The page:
Defense patterns in nonhost higher plant species against two powdery mildew fungi. I. Monocotyledonous species.

L. E.B. Johnson, W. R. Bushnell, R. J. Zeyen

Research output: Contribution to journalArticlepeer-review

41 Scopus citations

Abstract

Fifteen monocotyledonous species were separately inoculated with spores of Erysiphe graminis f. sp. hordei (a parasite of barley) and E. cichoracearum (a parasite of curcurbits). Erysiphe cichoraceaurm germinated poorly and rarely developed beyond the appressorial stage on any monocotyledonous nonhost, suggesting that monocotyledonous leaf surfaces are unsuited for growth and differentiation of this fungus. Erysiphe graminis rarely developed beyond the appressorial stage on members of the Iridaceae and Liliaceae, suggesting that leaf surface environments in these plant families contain substances unfavourable for powdery mildew development. On species within the Graminae, E. graminis f. sp. hordei germinated and produced appressoria at lower rates on plants thought to be resistant to all powdery mildews than on plants which are susceptible to certain formae speciales of E. graminis. Thus, within the Graminae, the amount of E. graminis development on nonhosts was negatively correlated with taxonomic distance between nonhost and appropriate host. Fungus development, however, is usually controlled by resistance factors which are characteristics of the plant family and are unrelated to the taxonomic distance between nonhost and appropriate host.-from Authors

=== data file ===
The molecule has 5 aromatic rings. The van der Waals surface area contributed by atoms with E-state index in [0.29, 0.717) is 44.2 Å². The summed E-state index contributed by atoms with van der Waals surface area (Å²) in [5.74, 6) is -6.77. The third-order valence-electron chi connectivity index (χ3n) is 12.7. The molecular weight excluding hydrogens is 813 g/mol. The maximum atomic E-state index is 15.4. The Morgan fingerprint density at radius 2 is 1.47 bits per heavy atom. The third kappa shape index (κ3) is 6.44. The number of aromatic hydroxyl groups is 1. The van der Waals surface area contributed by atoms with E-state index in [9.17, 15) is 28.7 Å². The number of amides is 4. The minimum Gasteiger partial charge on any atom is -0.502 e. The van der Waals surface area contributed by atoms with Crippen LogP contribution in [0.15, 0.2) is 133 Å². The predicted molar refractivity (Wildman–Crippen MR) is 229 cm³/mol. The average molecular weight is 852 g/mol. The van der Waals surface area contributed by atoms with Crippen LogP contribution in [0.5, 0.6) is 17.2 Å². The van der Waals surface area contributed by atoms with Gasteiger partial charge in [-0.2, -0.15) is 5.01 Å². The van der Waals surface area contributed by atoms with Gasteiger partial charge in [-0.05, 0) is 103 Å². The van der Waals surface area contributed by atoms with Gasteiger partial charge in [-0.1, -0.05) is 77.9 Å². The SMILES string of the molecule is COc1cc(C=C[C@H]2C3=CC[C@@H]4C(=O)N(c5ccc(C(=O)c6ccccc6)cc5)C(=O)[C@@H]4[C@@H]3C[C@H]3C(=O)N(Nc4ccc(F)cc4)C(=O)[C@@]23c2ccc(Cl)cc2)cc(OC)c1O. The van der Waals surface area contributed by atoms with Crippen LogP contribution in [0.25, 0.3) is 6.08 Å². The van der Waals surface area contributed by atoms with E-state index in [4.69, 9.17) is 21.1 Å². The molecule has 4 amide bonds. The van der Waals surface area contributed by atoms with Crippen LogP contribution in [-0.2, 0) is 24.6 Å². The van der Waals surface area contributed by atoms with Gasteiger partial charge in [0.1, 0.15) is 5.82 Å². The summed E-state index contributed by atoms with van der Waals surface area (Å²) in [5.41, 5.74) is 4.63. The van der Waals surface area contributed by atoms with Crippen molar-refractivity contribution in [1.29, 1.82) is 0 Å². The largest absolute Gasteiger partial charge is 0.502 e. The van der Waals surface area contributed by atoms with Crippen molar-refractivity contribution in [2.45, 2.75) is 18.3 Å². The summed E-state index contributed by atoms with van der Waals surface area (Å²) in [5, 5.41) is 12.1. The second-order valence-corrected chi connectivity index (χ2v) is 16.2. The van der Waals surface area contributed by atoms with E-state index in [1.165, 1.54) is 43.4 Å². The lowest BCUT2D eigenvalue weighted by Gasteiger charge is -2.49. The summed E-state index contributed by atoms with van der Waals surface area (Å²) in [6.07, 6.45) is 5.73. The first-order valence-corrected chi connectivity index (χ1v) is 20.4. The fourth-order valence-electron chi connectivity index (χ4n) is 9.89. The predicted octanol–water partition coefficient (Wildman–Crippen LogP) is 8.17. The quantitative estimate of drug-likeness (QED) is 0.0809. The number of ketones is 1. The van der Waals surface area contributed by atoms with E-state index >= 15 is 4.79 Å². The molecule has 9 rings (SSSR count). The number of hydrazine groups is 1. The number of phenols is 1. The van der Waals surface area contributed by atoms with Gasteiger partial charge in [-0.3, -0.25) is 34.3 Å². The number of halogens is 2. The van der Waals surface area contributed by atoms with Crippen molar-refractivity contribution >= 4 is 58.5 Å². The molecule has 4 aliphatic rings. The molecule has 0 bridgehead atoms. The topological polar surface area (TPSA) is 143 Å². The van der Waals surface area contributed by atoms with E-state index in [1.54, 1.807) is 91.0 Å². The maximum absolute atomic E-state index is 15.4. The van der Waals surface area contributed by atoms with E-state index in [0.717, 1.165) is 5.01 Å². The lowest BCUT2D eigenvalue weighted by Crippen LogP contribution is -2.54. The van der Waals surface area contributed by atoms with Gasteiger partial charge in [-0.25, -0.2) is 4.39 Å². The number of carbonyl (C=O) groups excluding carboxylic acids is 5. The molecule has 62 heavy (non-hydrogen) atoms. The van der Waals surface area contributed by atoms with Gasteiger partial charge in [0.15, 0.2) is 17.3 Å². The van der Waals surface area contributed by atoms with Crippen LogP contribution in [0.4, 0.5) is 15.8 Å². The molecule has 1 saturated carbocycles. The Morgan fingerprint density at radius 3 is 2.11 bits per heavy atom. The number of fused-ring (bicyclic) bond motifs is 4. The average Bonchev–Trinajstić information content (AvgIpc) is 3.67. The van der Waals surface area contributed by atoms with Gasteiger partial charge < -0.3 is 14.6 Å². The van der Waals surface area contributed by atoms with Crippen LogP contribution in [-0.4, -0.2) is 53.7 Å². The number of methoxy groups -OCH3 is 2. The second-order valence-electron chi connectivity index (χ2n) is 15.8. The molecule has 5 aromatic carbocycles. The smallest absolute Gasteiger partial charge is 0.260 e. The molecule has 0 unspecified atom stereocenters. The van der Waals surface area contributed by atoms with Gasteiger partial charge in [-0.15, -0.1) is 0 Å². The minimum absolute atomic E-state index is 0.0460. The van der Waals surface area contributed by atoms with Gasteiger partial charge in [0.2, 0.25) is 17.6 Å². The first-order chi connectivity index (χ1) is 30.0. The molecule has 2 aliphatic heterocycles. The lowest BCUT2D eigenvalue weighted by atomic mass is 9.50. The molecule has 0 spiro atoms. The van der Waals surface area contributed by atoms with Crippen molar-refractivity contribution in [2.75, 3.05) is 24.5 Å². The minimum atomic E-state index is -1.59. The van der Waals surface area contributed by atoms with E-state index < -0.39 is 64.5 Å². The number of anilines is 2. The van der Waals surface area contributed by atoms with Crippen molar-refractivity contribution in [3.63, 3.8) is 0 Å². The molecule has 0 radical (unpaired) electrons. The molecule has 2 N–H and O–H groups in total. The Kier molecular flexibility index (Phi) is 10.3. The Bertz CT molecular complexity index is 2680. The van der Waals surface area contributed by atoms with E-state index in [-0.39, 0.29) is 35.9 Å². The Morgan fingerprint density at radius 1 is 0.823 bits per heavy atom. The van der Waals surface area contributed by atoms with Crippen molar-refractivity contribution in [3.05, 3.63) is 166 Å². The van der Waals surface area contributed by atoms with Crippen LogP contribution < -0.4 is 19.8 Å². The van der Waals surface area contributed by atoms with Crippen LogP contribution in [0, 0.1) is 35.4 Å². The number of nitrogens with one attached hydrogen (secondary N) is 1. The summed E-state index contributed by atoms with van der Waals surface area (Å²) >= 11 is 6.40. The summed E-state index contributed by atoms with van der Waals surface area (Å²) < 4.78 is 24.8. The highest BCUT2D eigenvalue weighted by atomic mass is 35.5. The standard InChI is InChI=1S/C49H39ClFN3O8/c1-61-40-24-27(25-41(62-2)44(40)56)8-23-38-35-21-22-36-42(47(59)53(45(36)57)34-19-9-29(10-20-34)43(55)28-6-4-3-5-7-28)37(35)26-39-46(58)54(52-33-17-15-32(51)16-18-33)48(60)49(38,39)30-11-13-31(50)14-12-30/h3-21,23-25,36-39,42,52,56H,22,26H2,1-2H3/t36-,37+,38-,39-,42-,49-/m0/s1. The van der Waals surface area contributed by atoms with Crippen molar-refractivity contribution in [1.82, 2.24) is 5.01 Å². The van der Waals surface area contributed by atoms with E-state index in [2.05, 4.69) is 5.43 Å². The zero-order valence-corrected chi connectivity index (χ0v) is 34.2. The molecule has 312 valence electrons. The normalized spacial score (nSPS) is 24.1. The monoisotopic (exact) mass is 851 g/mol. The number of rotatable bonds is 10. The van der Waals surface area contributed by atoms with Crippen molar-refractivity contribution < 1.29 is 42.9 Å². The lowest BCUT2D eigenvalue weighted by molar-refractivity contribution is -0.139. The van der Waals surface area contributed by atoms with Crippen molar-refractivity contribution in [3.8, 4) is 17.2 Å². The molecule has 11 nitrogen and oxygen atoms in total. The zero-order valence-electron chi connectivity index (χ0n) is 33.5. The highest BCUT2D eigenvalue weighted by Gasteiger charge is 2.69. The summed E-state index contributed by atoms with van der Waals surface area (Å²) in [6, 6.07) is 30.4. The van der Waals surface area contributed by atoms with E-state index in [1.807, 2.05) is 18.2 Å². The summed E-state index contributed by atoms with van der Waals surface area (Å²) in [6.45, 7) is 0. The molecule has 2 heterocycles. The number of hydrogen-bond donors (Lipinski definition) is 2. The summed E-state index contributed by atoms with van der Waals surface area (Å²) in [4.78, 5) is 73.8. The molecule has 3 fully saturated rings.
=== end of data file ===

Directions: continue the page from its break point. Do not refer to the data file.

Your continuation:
Original languageEnglish (US)
Pages (from-to)1068-1083
Number of pages16
JournalCanadian Journal of Botany
Volume60
Issue number7
DOIs
StatePublished - Jan 1 1982

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